Jazz age slang

Jazz age slang

Language changes all the time, but the late 1920s and 1930s were a period of music, poverty, alcohol and sexual freedom – creative, dangerous times. And oh boy, did the slang move around a little! Grab some moxy, add a little jazz age colour to your life, and everything’ll be just peachy keen…

If you have a look at Jazz Age slang, you’ll start really noticing one or two things.

Jazz age women

Firstly, in jazz age slang there are about a thousand ways to describe women of varying degrees of attractiveness/age/sanity. Skirts were coming up (think of the 1920s flappers), make-up was being plastered on, women were taking on more work (in the Depression everyone in the family needed to work, not just the men) and modern urban women were starting to measure their lives by the amount of fun had rather than the number of legitimate sons birthed. Yep, women were beginning to flaunt themselves as an expression of freedom after the dour Edwardian age, and men were beginning to sit up and notice. Women could be ‘baby vamps’ (hot young girls), or ‘tomatos’ (er, ripe), or ‘bug-eyed Betties’ (er, ugly). Mookychick has included all these words because we think it’s nice to big up your girlfriends by describing them as ‘a choice bit of calico’, and we don’t think it’s nice to be rude about women, but hey, if we don’t list the disses too, we’re not being comprehensive and well-rounded about this, are we?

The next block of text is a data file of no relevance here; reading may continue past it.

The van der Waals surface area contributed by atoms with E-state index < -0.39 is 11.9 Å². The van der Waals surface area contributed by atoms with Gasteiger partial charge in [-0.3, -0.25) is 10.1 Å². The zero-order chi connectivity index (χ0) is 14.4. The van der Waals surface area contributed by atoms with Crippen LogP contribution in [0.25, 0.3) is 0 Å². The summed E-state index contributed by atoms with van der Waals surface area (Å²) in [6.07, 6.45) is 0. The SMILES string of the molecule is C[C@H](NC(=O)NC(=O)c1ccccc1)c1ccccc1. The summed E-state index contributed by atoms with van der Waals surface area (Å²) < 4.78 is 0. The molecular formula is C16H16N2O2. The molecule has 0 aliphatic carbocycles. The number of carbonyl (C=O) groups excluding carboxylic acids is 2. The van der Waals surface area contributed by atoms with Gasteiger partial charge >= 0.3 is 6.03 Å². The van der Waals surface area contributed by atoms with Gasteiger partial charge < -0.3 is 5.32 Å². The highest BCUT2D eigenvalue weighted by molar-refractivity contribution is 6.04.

Jazz age music

People were beginning to get seriously interracial in the 1920s and 30s, leading to some exciting musical and cultural cross-pollination (always the sign of a healthy society). Black musicians were finally coming into their own, and headlining joints, and being namechecked in ‘polite’ company. Brass music, like the horn and the saxophone, was exciting and liberating. So whites and blacks were hanging out together, impressed by each other, swapping names and back-chat. Only black people said ‘daddy-o’, so of course the white people who loved their music and culture started saying it too…

In the earlier 1920s the first raves were also beginning to happen. These were all-night jazz parties where drug usage occured, usually held in warehouses down by the docks, and often had involvement with the Chinese as there was an influx of chinese sailors and immigrants forced to live in the poorer dockyard areas round about this time. Suddenly, men and women were taking opium and cocaine, dancing madly and having interracial relationships all over the place. Believe it or not, dancing without a partner was very risque (because it meant you could do some rather strange dancing, and also suggested you were keeping yourself open for lots of partners, if you get our meaning). So if a girl was dancing well, you would tell her… ‘Get hot! Get hot!’. And oh man, that’s sexy. This is the kind of language we want to bring back…

Jazz age drinking